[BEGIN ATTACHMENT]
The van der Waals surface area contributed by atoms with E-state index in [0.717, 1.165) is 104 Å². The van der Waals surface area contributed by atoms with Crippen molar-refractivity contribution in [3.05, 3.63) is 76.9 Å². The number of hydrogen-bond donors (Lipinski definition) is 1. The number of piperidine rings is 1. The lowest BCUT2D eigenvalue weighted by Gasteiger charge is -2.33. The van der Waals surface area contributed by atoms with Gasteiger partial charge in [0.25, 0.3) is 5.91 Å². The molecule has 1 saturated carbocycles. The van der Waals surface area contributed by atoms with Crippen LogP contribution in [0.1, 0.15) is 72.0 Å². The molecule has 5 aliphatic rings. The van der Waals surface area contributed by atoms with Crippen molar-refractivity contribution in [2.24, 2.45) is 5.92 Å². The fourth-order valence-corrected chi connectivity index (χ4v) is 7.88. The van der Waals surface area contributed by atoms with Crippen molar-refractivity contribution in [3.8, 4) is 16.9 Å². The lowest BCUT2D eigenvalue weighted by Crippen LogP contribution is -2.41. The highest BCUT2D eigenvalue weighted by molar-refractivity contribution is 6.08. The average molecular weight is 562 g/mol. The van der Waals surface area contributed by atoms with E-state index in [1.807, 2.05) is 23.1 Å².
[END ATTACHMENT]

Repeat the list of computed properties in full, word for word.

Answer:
The van der Waals surface area contributed by atoms with E-state index in [0.717, 1.165) is 104 Å². The van der Waals surface area contributed by atoms with Crippen molar-refractivity contribution in [3.05, 3.63) is 76.9 Å². The number of hydrogen-bond donors (Lipinski definition) is 1. The number of piperidine rings is 1. The lowest BCUT2D eigenvalue weighted by Gasteiger charge is -2.33. The van der Waals surface area contributed by atoms with Gasteiger partial charge in [0.25, 0.3) is 5.91 Å². The molecule has 1 saturated carbocycles. The van der Waals surface area contributed by atoms with Crippen LogP contribution in [0.1, 0.15) is 72.0 Å². The molecule has 5 aliphatic rings. The van der Waals surface area contributed by atoms with Crippen molar-refractivity contribution in [2.24, 2.45) is 5.92 Å². The fourth-order valence-corrected chi connectivity index (χ4v) is 7.88. The van der Waals surface area contributed by atoms with Crippen molar-refractivity contribution in [3.8, 4) is 16.9 Å². The lowest BCUT2D eigenvalue weighted by Crippen LogP contribution is -2.41. The highest BCUT2D eigenvalue weighted by molar-refractivity contribution is 6.08. The average molecular weight is 562 g/mol. The van der Waals surface area contributed by atoms with E-state index in [1.807, 2.05) is 23.1 Å².